Interview

Mary-Louise Parker: Woman of Letters

The "Weeds" star has written an innovative collection of letters to the men in her life, real and imagined. After sharing an excerpt, she talked to Brendan about the beginnings of the book… and why it's not a memoir.

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Photo Credit: Photo by Kevin Winter/Getty Images

Mary Louise Parker has won Emmys for portraying a marijuana-dealing suburban Mom on the hit show “Weeds” and for her role in the HBO adaptation of the play “Angels in America.”

Her debut book, “Dear Mr. You,” is written as a series of letters to men, both real and hypothetical. From family members to whatever anonymous guy farmed the oysters she once fed her Dad. Brendan recently sat down to speak with Mary-Louise about it and he first asked how she hit upon the concept.

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Mary-Louise Parker: There were two pieces that I had written for Esquire, I used to write for Esquire quite a lot, and I still do from time to time. But one piece they had asked me just to write about men in general, it came out as a letter, I don’t know why but…

Brendan Francis Newnam: Like when you sat down…

Mary-Louise Parker: And it was a letter, it really honestly felt I could have written for like the next 25 years.

Brendan Francis Newnam: And that was a letter to men in general?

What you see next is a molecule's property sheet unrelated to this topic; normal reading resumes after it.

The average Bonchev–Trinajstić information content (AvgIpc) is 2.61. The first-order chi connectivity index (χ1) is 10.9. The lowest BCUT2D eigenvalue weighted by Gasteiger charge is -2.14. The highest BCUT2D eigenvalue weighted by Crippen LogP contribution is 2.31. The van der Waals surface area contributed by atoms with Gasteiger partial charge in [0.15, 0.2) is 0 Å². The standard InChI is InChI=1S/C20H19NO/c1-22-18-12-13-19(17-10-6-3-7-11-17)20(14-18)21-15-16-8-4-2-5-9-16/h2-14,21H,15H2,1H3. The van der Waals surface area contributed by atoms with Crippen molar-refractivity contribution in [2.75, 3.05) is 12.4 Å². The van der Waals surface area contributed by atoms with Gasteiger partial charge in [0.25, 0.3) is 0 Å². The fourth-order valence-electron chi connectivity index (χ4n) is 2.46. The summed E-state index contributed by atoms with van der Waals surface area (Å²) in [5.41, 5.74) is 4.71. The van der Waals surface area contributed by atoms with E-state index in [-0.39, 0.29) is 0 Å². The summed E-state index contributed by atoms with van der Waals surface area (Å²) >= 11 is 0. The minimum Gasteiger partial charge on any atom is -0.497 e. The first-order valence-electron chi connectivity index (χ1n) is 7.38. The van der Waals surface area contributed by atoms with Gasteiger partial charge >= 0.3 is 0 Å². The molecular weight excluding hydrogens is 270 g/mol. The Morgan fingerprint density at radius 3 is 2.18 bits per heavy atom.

Mary-Louise Parker: An open letter.

Brendan Francis Newnam: OK.

Mary-Louise Parker: It appeared in the magazine, actually next to pictures of me in my underwear making a pie, which nobody really mentioned the piece to me, they really only meant to like, the underwear.

Brendan Francis Newnam: I had to read that piece to prepare for this interview, and you’re actually not wearing underwear in some of the pictures. You’re just in an apron, making pie.

Mary-Louise Parker: Correct, correct, and then I’m on the floor taking my shirt off…

Brendan Francis Newnam: I just assumed you spilled something on yourself.

Mary-Louise Parker: Exactly. I just had to take my pants off because I spilled flour.

Brendan Francis Newnam: So you wrote this, you wrote this thing…

Mary-Louise Parker: I really liked writing it, and then I wrote another piece later, they asked me to write about my father which initially, also oddly, came out as a letter– began as a letter. In the end it was, it didn’t appear in the magazine as a letter at all, but it was direct address. There was something about these two pieces that felt like the anchors of something.

Brendan Francis Newnam: So this book, although it’s a group of letters to men, it’s a memoir, so I’m wondering when-

Mary-Louise Parker: Not really.

Brendan Francis Newnam: No? OK.

Mary-Louise Parker: I mean I don’t mean to be… adversarial.

Brendan Francis Newnam: No no, I encourage…

Mary-Louise Parker: I just, I never thought of it. It never occurred to me that it was a memoir, but now that I see there’s a lot more elasticity in that term, memoir, and what that means, now I see that it does sort of qualify as a memoir, but I wasn’t over-burdened by some set of rules like, “This has to be what happens.”